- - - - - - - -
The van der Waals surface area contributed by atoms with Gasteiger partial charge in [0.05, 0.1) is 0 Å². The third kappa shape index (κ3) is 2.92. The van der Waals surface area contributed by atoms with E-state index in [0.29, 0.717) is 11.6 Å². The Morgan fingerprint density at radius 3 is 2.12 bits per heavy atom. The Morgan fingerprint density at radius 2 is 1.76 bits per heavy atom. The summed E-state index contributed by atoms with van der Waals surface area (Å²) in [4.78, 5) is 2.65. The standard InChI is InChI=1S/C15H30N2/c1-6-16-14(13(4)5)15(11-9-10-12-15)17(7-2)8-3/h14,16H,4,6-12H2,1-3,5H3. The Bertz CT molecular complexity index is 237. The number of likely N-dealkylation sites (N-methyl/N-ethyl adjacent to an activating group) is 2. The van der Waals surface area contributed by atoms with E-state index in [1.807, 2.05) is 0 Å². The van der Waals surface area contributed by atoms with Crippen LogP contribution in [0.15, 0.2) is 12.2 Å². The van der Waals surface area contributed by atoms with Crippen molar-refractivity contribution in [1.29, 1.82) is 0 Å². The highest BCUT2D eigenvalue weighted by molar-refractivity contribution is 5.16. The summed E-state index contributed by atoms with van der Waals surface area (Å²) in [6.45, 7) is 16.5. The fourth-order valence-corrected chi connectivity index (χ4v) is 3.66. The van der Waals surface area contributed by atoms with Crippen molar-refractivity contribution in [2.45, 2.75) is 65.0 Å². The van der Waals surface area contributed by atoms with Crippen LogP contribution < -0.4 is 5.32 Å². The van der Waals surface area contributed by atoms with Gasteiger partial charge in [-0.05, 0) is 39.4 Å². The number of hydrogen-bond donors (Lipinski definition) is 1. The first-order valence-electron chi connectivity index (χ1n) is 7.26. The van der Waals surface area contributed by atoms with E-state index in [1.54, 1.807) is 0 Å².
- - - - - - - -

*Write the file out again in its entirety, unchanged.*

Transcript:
The van der Waals surface area contributed by atoms with Gasteiger partial charge in [0.05, 0.1) is 0 Å². The third kappa shape index (κ3) is 2.92. The van der Waals surface area contributed by atoms with E-state index in [0.29, 0.717) is 11.6 Å². The Morgan fingerprint density at radius 3 is 2.12 bits per heavy atom. The Morgan fingerprint density at radius 2 is 1.76 bits per heavy atom. The summed E-state index contributed by atoms with van der Waals surface area (Å²) in [4.78, 5) is 2.65. The standard InChI is InChI=1S/C15H30N2/c1-6-16-14(13(4)5)15(11-9-10-12-15)17(7-2)8-3/h14,16H,4,6-12H2,1-3,5H3. The Bertz CT molecular complexity index is 237. The number of likely N-dealkylation sites (N-methyl/N-ethyl adjacent to an activating group) is 2. The van der Waals surface area contributed by atoms with E-state index in [1.807, 2.05) is 0 Å². The van der Waals surface area contributed by atoms with Crippen LogP contribution in [0.15, 0.2) is 12.2 Å². The van der Waals surface area contributed by atoms with Crippen molar-refractivity contribution in [1.29, 1.82) is 0 Å². The highest BCUT2D eigenvalue weighted by molar-refractivity contribution is 5.16. The summed E-state index contributed by atoms with van der Waals surface area (Å²) in [6.45, 7) is 16.5. The fourth-order valence-corrected chi connectivity index (χ4v) is 3.66. The van der Waals surface area contributed by atoms with Crippen molar-refractivity contribution in [2.45, 2.75) is 65.0 Å². The van der Waals surface area contributed by atoms with Crippen LogP contribution < -0.4 is 5.32 Å². The van der Waals surface area contributed by atoms with Gasteiger partial charge in [-0.05, 0) is 39.4 Å². The number of hydrogen-bond donors (Lipinski definition) is 1. The first-order valence-electron chi connectivity index (χ1n) is 7.26. The van der Waals surface area contributed by atoms with E-state index in [1.54, 1.807) is 0 Å².